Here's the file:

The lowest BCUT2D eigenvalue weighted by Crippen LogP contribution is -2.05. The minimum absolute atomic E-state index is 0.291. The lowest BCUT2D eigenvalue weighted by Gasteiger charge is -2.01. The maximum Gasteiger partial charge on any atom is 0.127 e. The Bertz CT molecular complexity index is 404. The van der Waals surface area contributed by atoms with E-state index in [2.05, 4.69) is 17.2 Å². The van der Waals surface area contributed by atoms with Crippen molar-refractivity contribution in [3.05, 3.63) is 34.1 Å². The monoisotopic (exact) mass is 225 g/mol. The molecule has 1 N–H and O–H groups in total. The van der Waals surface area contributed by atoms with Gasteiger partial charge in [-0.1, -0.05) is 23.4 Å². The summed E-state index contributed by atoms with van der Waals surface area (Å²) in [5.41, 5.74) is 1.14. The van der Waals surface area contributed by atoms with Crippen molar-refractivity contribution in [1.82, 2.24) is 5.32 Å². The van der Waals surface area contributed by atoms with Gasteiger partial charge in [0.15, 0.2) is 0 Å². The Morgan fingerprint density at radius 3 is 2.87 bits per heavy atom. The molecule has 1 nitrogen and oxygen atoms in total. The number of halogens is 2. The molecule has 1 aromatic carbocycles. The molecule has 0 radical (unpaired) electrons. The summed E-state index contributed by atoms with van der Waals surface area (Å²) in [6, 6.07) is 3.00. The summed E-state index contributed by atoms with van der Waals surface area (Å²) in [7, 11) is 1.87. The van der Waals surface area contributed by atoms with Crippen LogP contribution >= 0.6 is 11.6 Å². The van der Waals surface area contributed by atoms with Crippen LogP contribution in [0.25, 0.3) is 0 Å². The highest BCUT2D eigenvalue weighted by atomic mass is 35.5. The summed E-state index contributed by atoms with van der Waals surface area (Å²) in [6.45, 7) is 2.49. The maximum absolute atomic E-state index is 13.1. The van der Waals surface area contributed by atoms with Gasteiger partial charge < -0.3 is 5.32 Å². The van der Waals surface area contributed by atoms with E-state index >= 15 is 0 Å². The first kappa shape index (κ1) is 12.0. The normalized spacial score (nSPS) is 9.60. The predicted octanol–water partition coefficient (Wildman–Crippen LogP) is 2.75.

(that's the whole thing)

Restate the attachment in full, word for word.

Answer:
The lowest BCUT2D eigenvalue weighted by Crippen LogP contribution is -2.05. The minimum absolute atomic E-state index is 0.291. The lowest BCUT2D eigenvalue weighted by Gasteiger charge is -2.01. The maximum Gasteiger partial charge on any atom is 0.127 e. The Bertz CT molecular complexity index is 404. The van der Waals surface area contributed by atoms with E-state index in [2.05, 4.69) is 17.2 Å². The van der Waals surface area contributed by atoms with Crippen molar-refractivity contribution in [3.05, 3.63) is 34.1 Å². The monoisotopic (exact) mass is 225 g/mol. The molecule has 1 N–H and O–H groups in total. The van der Waals surface area contributed by atoms with Gasteiger partial charge in [-0.1, -0.05) is 23.4 Å². The summed E-state index contributed by atoms with van der Waals surface area (Å²) in [5.41, 5.74) is 1.14. The van der Waals surface area contributed by atoms with Crippen molar-refractivity contribution in [1.82, 2.24) is 5.32 Å². The van der Waals surface area contributed by atoms with Gasteiger partial charge in [0.15, 0.2) is 0 Å². The Morgan fingerprint density at radius 3 is 2.87 bits per heavy atom. The molecule has 1 nitrogen and oxygen atoms in total. The number of halogens is 2. The molecule has 1 aromatic carbocycles. The molecule has 0 radical (unpaired) electrons. The summed E-state index contributed by atoms with van der Waals surface area (Å²) in [6, 6.07) is 3.00. The summed E-state index contributed by atoms with van der Waals surface area (Å²) in [7, 11) is 1.87. The van der Waals surface area contributed by atoms with Crippen LogP contribution >= 0.6 is 11.6 Å². The van der Waals surface area contributed by atoms with Crippen LogP contribution in [0.25, 0.3) is 0 Å². The highest BCUT2D eigenvalue weighted by atomic mass is 35.5. The summed E-state index contributed by atoms with van der Waals surface area (Å²) in [6.45, 7) is 2.49. The maximum absolute atomic E-state index is 13.1. The van der Waals surface area contributed by atoms with Gasteiger partial charge < -0.3 is 5.32 Å². The van der Waals surface area contributed by atoms with E-state index >= 15 is 0 Å². The first kappa shape index (κ1) is 12.0. The normalized spacial score (nSPS) is 9.60. The predicted octanol–water partition coefficient (Wildman–Crippen LogP) is 2.75.